A wearable, wireless feedback sensor system to track body conditions

(Nanowerk Spotlight) Vulnerable groups in society, such as the disabled, elderly, and infants, often require special care and are at risk of severe illness or even death. For example, each year around the world, over 3 million infants die within the first year of life.
A leading cause of infant mortality is 'sudden infant death syndrome' (SIDS), which is primarily attributed to a prone – i.e., face down – sleeping position. Infants in a prone position are susceptible to accidental suffocation chiefly due to a respiratory infection or a lack of oxygen. Therefore, the desired sleeping posture is to place infants on their backs.
Another factor to maintain the sleeping quality of infants is the diaper change frequency. Conventional strategies to monitor the sleeping status rely on live-streaming videos or inflexible chip sensors. However, these methods often lag or have relatively poor wearing comfort.
Wearable flexible sensors have recently emerged as promising alternatives for human healthcare monitoring due to their lightweight and thin-film-based nature. In the past decade, various flexible physical and chemical sensors have been conceived and demonstrated to track human physical activities, vital signs, or biofluid information.
However, few of these flexible sensor systems are applicable to neonatal monitoring, especially sleeping posture detection. Hence, additional efforts are required to exploit innovative sensor configurations to monitor vulnerable populations.
In a recent study published in Advanced Materials ("A Wearable Body Condition Sensor System with Wireless Feedback Alarm Functions"), researchers from Osaka Prefecture University report a versatile laser-induced graphene (LIG)-based integrated sensor system, which can wirelessly monitor sleeping postures, respiration rate, and diaper wetness with feedback alarm functions.
To realize such an integrated sensor system, one of the most challenging tasks is to develop a wearable tilt sensor, which is less studied in wearable electronics. The authors demonstrate a new type of tilt sensor, consisting of only soft materials.
The core of this design is the confinement of a liquid metal droplet inside a nonstick elastomeric cavity, which is homogeneously surrounded by eight pairs of functionalized electrodes, allowing to monitor at least 18 slanting orientations.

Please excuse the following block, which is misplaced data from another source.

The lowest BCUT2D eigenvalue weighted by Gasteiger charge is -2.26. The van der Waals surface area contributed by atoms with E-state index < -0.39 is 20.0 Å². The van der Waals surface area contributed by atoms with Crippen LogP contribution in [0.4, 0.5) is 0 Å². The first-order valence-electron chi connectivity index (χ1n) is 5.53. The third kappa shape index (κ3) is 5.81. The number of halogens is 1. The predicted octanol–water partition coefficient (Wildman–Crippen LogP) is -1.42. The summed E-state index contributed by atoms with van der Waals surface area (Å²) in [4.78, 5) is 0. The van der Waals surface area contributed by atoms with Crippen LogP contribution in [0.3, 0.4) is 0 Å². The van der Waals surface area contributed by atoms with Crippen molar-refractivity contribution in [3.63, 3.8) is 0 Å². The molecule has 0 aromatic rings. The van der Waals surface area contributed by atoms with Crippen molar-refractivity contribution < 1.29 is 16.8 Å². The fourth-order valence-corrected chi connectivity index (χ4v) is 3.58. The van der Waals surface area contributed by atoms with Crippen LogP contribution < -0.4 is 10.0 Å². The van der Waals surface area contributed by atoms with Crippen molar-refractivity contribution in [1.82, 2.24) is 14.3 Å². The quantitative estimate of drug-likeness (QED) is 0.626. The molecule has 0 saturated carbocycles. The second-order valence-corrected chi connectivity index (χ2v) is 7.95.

Conceptual illustration of the multimodal flexible sensor system for wireless vulnerable population monitoring
A wearable feedback multimodal wireless sensing system for vulnerable groups’ monitoring. (a) Schematic of multi-modal wireless flexible sensor system. (b) Block diagram of the wearable device integrated with signal processing, wireless transmission, and feedback alarm functions. (c) Photo of the wireless monitoring results on a smart phone. (d) Wireless real-time monitoring results measured from an adult lying on a mattress. (Image courtesy of the researchers) (click on image to enlarge)
"Liquid metals have many distinct merits, including fluidity, softness, stretchability, and high thermal/electrical conductivity," said Prof. Michael D. Dickey, an international pioneer in the research of liquid metals. "They also adhere readily to most surfaces. Based on the approach of laser processing, Xu et al. made a breakthrough in developing a soft platform that not only exhibits no adhesion to liquid metal, but also achieves well-defined conductive patterns. Such a functional matrix should expand the applications of liquid metals."
"The majority of wearable physical and chemical sensors are applied to track human physical activities, vital signs, or biofluid information," said Prof. Wei Gao, an expert on flexible bioelectronics from California Institute of Technology. "The flexible sensor system with feedback functions for timely-decision could have a significant impact on remote and wireless monitoring of vulnerable populations."
Prof. Kaichen XU, first author of the publication and currently a ZJU-100 professor at Zhejiang University emphasized that "using advanced laser manufacturing as a primary fabrication means, we are able to create sensitive nanomaterials, modulate surface wettability as well as realize interconnected electrodes. These elements contribute to the formation of integrated sensor systems."
"We employ a rapid and scalable laser direct writing method coupled with an additive manufacturing technique to realize LIG patterning in both the in-plane and out-of-plane configurations as well as the formation of nonstick conductive structures to the liquid metal," said Prof. Kuniharu Takei, the corresponding author of the publication. "In addition, our proposed multimodal sensor system has almost no signal cross-sensitivity effect."
Future tasks for the research team include integration of extra sensing modules into the thin-film-based flexible sensor system to comprehensively track skin temperature, heart and pulse rates, oximeters, and other health vital signs. With regard to safety issues, the scheme of battery-free wireless circuits should be involved in multimodal flexible sensor systems using strategies such as near-field communication, magnetic resonant coupling, or energy harvesting.
In conclusion, an all-in-one wireless sensor system with superior mechanical compliance and prolonged monitoring capability are very promising for feedback closed-loop hybrid flexible sensor systems.
Provided by Department of Physics and Electronics, Osaka Prefecture University State Key Laboratory of Fluid Power and Mechatronic Systems, School of Mechanical Engineering, Zhejiang University, as a Nanowerk exclusive

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